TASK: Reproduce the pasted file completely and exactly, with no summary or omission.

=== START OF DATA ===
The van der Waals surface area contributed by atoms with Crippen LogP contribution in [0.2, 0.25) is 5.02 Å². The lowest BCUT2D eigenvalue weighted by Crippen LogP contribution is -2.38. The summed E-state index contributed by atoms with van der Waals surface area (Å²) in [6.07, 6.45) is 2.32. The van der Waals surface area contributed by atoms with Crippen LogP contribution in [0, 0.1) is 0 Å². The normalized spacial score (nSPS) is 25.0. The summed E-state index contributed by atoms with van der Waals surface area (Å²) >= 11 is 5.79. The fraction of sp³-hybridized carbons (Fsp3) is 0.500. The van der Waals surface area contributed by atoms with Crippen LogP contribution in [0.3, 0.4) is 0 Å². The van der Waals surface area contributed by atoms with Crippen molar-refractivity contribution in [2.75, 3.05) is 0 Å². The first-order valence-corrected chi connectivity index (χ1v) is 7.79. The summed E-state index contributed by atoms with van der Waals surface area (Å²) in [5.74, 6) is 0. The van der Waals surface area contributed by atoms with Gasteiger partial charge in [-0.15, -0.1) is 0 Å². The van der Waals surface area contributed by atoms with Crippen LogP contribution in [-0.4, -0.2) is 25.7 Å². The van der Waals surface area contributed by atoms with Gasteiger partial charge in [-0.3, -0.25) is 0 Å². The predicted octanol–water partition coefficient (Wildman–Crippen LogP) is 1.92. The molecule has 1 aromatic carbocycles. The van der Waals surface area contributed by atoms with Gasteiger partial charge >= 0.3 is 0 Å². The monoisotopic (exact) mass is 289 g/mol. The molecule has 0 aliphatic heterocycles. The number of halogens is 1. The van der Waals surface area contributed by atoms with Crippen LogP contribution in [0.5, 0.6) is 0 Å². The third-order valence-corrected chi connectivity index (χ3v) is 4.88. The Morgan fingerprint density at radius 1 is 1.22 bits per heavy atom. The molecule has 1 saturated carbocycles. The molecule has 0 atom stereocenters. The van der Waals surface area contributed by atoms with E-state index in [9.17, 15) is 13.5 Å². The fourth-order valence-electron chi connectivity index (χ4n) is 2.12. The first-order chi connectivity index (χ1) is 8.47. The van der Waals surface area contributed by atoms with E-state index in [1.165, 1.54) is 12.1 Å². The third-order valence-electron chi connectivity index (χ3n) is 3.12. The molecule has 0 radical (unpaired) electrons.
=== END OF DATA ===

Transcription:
The van der Waals surface area contributed by atoms with Crippen LogP contribution in [0.2, 0.25) is 5.02 Å². The lowest BCUT2D eigenvalue weighted by Crippen LogP contribution is -2.38. The summed E-state index contributed by atoms with van der Waals surface area (Å²) in [6.07, 6.45) is 2.32. The van der Waals surface area contributed by atoms with Crippen LogP contribution in [0, 0.1) is 0 Å². The normalized spacial score (nSPS) is 25.0. The summed E-state index contributed by atoms with van der Waals surface area (Å²) >= 11 is 5.79. The fraction of sp³-hybridized carbons (Fsp3) is 0.500. The van der Waals surface area contributed by atoms with Crippen LogP contribution in [0.3, 0.4) is 0 Å². The van der Waals surface area contributed by atoms with Crippen molar-refractivity contribution in [2.75, 3.05) is 0 Å². The first-order valence-corrected chi connectivity index (χ1v) is 7.79. The summed E-state index contributed by atoms with van der Waals surface area (Å²) in [5.74, 6) is 0. The van der Waals surface area contributed by atoms with Gasteiger partial charge in [-0.15, -0.1) is 0 Å². The van der Waals surface area contributed by atoms with Crippen LogP contribution in [-0.4, -0.2) is 25.7 Å². The van der Waals surface area contributed by atoms with Gasteiger partial charge in [-0.3, -0.25) is 0 Å². The predicted octanol–water partition coefficient (Wildman–Crippen LogP) is 1.92. The molecule has 1 aromatic carbocycles. The van der Waals surface area contributed by atoms with Gasteiger partial charge >= 0.3 is 0 Å². The monoisotopic (exact) mass is 289 g/mol. The molecule has 0 aliphatic heterocycles. The number of halogens is 1. The van der Waals surface area contributed by atoms with Crippen LogP contribution in [0.5, 0.6) is 0 Å². The third-order valence-corrected chi connectivity index (χ3v) is 4.88. The Morgan fingerprint density at radius 1 is 1.22 bits per heavy atom. The molecule has 1 saturated carbocycles. The molecule has 0 atom stereocenters. The van der Waals surface area contributed by atoms with E-state index in [9.17, 15) is 13.5 Å². The fourth-order valence-electron chi connectivity index (χ4n) is 2.12. The first-order chi connectivity index (χ1) is 8.47. The van der Waals surface area contributed by atoms with E-state index in [1.165, 1.54) is 12.1 Å². The third-order valence-electron chi connectivity index (χ3n) is 3.12. The molecule has 0 radical (unpaired) electrons.